That idea crossed my mind alot while watching this film. In many ways, it's…
oh wow, this american masterpiece.
Every shot is a masterpiece laid onto celluloid!
My heart aches for this small, humble Texan town. Such a close-knit community, yet every individual seemed to take their feelings of isolation as an inevitability. Change can be a cruel thing, especially in a time when your future seems bleak and foggy. I am overwhelmed by the film's portrayal of Sonny, a recent high school graduate. A great guy who just didn't really know what he needed or wanted. His mistakes were easy ones to make, only furthering the depiction of an all too fragile transition in life to adulthood.
A stunningly beautiful portrait of a handful of genuinely good yet deeply flawed individuals. It's almost eerie holding the Johnson, Leachman, and Burstyn characters up against those of Bottoms, Shepherd, and Bridges.
Maybe the best American film of the 1970's.
Includes Kitty Cameo.
There's an innumerable flow of moments in Peter Bogdanovich's The Last Picture Show that paints the minute town of Anarene, Texas as a dwindling memory. An assortment of forlorn vignettes could easily be chosen to represent this facet; Sam the Lion's impactful monologue quickly comes to mind. Nonetheless, it's a simple horizontal pan of the town's predominant architecture that evokes the passing of time and the effect it has on a community with nowhere to go.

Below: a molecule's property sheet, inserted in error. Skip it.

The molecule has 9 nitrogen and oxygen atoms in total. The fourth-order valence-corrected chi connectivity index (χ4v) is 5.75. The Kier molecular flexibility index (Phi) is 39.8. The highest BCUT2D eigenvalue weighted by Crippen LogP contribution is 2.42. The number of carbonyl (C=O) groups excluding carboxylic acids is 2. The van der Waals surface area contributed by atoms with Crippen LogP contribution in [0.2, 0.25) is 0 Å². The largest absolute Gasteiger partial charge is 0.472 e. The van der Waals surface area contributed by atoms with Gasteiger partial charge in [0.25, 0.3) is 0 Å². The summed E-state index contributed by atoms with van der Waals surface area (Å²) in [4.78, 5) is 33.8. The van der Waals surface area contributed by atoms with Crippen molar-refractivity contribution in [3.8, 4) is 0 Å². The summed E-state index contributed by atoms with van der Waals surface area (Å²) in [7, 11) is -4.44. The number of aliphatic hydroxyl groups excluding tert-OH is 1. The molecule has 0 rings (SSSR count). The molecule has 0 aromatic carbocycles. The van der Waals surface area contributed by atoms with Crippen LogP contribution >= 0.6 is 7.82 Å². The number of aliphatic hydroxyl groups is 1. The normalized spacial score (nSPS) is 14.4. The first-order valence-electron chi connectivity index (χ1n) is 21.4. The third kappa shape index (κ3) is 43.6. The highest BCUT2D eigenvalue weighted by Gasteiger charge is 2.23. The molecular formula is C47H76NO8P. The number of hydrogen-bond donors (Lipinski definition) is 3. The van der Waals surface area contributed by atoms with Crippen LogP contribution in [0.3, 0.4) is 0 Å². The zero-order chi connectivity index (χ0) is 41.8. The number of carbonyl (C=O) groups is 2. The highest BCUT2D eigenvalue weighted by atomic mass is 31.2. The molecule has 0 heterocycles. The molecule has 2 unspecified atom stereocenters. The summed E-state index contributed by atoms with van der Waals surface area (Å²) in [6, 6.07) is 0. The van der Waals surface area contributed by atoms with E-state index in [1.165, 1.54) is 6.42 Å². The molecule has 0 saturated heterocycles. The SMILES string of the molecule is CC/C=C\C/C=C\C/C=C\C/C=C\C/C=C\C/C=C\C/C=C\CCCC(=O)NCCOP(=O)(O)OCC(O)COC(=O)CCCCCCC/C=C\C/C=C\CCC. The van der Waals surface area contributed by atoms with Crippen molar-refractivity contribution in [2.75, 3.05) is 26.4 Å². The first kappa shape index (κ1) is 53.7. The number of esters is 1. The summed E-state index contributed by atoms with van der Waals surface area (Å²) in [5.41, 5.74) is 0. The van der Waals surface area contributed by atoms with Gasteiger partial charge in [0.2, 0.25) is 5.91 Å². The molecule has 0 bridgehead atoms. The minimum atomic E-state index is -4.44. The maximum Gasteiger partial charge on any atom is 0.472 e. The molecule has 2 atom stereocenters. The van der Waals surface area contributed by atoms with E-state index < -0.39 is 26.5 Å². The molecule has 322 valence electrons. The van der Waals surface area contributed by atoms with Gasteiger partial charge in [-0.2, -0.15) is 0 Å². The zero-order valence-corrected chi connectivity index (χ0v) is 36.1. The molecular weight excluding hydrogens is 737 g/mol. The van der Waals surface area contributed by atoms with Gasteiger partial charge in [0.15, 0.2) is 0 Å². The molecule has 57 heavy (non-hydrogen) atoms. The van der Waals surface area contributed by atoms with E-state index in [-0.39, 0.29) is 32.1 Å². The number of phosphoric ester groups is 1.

I wish I could love this film, yet the lack of chemistry between characters―likely a side effect of its deep rooted, pneumatic detachment―left me deterred. Maybe had its characters been more captivating (like they so often are in these kinds of films) it all would come together.
I just can't help but compare The Last Picture Show to its classic, coming-of-age peers, of which are just so much more fun.
All the films from all the editions, including those subsequently removed, presently totalling 1177. An easy way of seeing how…
This is what happens when your car breaks down on a Sunday morning and you have nothing else to do…